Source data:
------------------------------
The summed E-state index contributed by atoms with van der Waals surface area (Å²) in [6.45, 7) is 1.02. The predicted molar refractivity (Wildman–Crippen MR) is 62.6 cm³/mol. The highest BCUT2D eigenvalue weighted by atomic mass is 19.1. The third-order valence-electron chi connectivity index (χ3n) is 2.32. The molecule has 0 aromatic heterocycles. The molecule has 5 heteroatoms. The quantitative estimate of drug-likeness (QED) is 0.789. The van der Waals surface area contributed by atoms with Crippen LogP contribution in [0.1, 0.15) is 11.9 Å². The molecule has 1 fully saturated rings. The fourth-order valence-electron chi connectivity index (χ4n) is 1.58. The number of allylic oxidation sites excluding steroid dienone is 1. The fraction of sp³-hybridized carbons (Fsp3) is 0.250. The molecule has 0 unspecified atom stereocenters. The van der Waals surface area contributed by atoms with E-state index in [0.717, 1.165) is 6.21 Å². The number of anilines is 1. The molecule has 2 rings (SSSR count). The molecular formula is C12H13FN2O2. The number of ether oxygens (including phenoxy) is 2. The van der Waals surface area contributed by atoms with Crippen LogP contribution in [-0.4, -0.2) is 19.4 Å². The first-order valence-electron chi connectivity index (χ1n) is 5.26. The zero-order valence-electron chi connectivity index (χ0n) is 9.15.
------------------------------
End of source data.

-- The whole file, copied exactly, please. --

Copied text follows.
The summed E-state index contributed by atoms with van der Waals surface area (Å²) in [6.45, 7) is 1.02. The predicted molar refractivity (Wildman–Crippen MR) is 62.6 cm³/mol. The highest BCUT2D eigenvalue weighted by atomic mass is 19.1. The third-order valence-electron chi connectivity index (χ3n) is 2.32. The molecule has 0 aromatic heterocycles. The molecule has 5 heteroatoms. The quantitative estimate of drug-likeness (QED) is 0.789. The van der Waals surface area contributed by atoms with Crippen LogP contribution in [0.1, 0.15) is 11.9 Å². The molecule has 1 fully saturated rings. The fourth-order valence-electron chi connectivity index (χ4n) is 1.58. The number of allylic oxidation sites excluding steroid dienone is 1. The fraction of sp³-hybridized carbons (Fsp3) is 0.250. The molecule has 0 unspecified atom stereocenters. The van der Waals surface area contributed by atoms with E-state index in [0.717, 1.165) is 6.21 Å². The number of anilines is 1. The molecule has 2 rings (SSSR count). The molecular formula is C12H13FN2O2. The number of ether oxygens (including phenoxy) is 2. The van der Waals surface area contributed by atoms with Crippen LogP contribution in [-0.4, -0.2) is 19.4 Å². The first-order valence-electron chi connectivity index (χ1n) is 5.26. The zero-order valence-electron chi connectivity index (χ0n) is 9.15.